Of the Grand Duchess Xenia of Russia, who had become terminally vague in her exile in a grace-and-favour house at Hampton Court, he recorded her ‘floating voice… you could almost see the sentences trailing like thin smoke around the room’. And he was delighted to observe the speed (‘someone escaping from a fire’) with which the Duchess of Gloucester darted away from what she described as ‘some awful Americans with Kodaks driving up’.
Sprawling across borders and centuries, the intricate threads of the royal tapestry are masterfully handled by editor Hugo Vickers. His insightful introduction and witty footnotes will prove invaluable to readers in danger of becoming lost in the maze of relatives, friends and courtiers so relished by Queen Mary herself. The result—illuminating, intriguing and boundlessly entertaining—is likely to become one of the definitive works on European royalty published in this or any other year.
Antonia Fraser (Weidenfeld & Nicolson, £25)
THE STRUGGLE for Catholic emancipation began with the 1778 Relief Act and consequent Gordon riots in London, during which 1,000 people were killed and many buildings put to the torch, and culminated, surprisingly peacefully, with the granting of Royal Assent in 1829.
It’s a dramatic subject, which Antonia Fraser explores with balance and humanity, deploying her research without pedantry, bringing out the political ups and downs, the characters, humour and tragedy with the verve of an accomplished storyteller. A Catholic convert, she is by birth an Anglo-Irish Pakenham, whose antecedent ‘Brunswicker Tom’, Earl of Longford, founded the Irish Brunswick Club to uphold the Protestant constitution and the Hanoverian Succession. So she has personal sympathies with both sides of the debate and comes to the job with even-handed loyalties.
In 1800, there were about 80,000 Catholics among England’s population of 8 million or so—largely the old Catholic aristocracy and gentry, together with their tenants, as well as a mixed urban population that included prosperous entrepreneurs such as the Gillows (furniture) and the Brethertons (stage coaches).
Ireland had a similar population, but two thirds were Catholic—many of them small farmers or landless peasants who, together with scores of Catholic Highlanders, provided a significant fighting force in the British Army. Their sterling service in the French Wars won them grudging sympathy from ultra-Protestants, such as the Duke of Wellington and the ‘One Leg’ Marquess of Anglesey.
In England, harsh penal laws belied a ‘Live and Let Live’ reality. The Catholic gentry threw themselves into racing and cricket—Mr. Lord of the eponymous cricket ground was a Catholic—fostered good relations with Anglican neighbours and were generally Cisalpine in religious sympathy. In 1778, George III offered a symbolic rapprochement with a public visit to Thorndon Hall, home of the Catholic Lord Petre, Grand Master of the Freemasons, largest landowner in Essex and a notable charitable philanthropist.
By the 1790s, Catholic committees in both countries were making progress, with compromises over the public service oath and the government veto over Catholic bishops. Further Relief Acts swept away more surviving injustices and the Act of Union with Ireland (1800) promised full religious emancipation. However, of the successive bills that passed through the Commons over the next 20 years, all were thrown out by the Lords, with no prospect of Royal Assent.
In political terms, the Whigs were pro-Emancipation and the Tories against any perceived threat or change to the ancient constitution. Other fissures opened, in particular between the English Catholic laity and their clergy, led by the uncompromising, ultra-montane antiquary Bishop John Milner. In Ireland, the Catholic Daniel O’Connell’s brilliant orchestration of the groundswell of public dissatisfaction into a non-violent popular political movement culminated in his election as MP for Clare—a potentially revolutionary moment.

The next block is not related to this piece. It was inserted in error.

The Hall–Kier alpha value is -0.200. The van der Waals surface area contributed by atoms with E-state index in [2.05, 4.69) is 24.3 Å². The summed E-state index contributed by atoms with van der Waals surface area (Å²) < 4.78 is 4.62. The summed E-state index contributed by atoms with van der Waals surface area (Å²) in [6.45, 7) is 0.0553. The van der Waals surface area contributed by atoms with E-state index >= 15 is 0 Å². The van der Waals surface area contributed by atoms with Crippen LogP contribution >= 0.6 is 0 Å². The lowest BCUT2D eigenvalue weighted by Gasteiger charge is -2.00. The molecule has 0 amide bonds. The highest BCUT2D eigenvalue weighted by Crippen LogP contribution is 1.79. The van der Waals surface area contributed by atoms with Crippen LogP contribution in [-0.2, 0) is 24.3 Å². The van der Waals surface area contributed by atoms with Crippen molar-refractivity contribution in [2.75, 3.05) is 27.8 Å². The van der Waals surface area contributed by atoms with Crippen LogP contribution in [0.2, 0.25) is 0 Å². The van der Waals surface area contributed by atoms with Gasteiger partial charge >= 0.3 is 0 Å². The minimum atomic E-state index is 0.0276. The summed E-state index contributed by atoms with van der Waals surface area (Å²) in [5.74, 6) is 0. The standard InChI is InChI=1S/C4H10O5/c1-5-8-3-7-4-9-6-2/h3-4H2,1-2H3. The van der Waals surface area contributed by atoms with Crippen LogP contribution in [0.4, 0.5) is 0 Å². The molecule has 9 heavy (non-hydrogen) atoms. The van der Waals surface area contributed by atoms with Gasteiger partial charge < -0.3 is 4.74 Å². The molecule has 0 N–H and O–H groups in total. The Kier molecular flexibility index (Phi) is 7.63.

George IV, clouded by brandy and laudanum, had become as resolute as his father in defending his coronation oath. He recalled two successive viceroys from Ireland—the Marquess of Wellesley and the Marquess of Anglesey—for going native and supporting the Catholics, but the day was saved by the Tory Duke of Wellington and Sir Robert Peel. Both were staunchly Protestant opponents of Emancipation, but they changed their minds when they saw it as the only way to avoid unrest in Ireland. This was fortuitous, since the Duke was the only person able to get George IV to give his assent, which he did on April 13, 1829.
The King and the Catholics ripples with colour and is full of contrasting characters, from ‘roaring’ Tory Lord Winchelsea to voluptuous Lady Conyngham and heroic ‘King Dan’ O’Connell. Indeed, it’s like an exhilarating literary point to point, with falls at the fences, but the favourite winning by a neck.
John Martin Robinson
Nicola Ferguson (Pimpernel Press, £30)
THE QUESTION of ‘doubleness’ in flowers is simply explained in that such flowers have more petals than those typical of the wild species. A hedgerow rose has five petals, but most of our garden roses have more petals than we can be bothered to count.
Nicola Ferguson’s book examines this phenomenon. Doubleness is unpredictable and tricky to maintain in cultivation, so that its popularity in gardens tells us something about a desire on the one hand for novelty and on the other hand for conservation.
In the chapters of this well-observed and superbly illustrated book, the author examines these tendencies at length. Some camellias, for instance, are an example of the human fascination with order in the way that their cultivars, often ancient in origin, bear flowers that are imbricated—that is, the petals overlie each other in mesmerisingly regular patterns. Peonies, on the other hand, seem to have been selected for maximum blowsiness of effect, suggesting the romantic triumph of feeling over reason.
Given that most of these many-petalled forms arose because one sharp-eyed individual picked out a distinctive seedling and set out to perpetuate it, we soon enter the world of the scientist, where Goethe and Darwin realised that by observing plant breeders at work, they could witness a sort of accelerated evolution. Genetically unstable plants—dahlias and chrysanthemums, for example—generate new forms so rapidly that we can barely keep up with them. Even superior types such as Gertrude Jekyll, who professed not to like double blooms, invariably seem to have found plenty of exceptions to their rules.
The author died with the manuscript well advanced, but incomplete. Charles quest-Ritson is responsible for the book we see today. It’s a tribute to their combined skill that I could not tell where one author ended and the other began.
Charles Quest-Ritson; Historic Royal Palaces/Claire Collins/ Bridgeman ■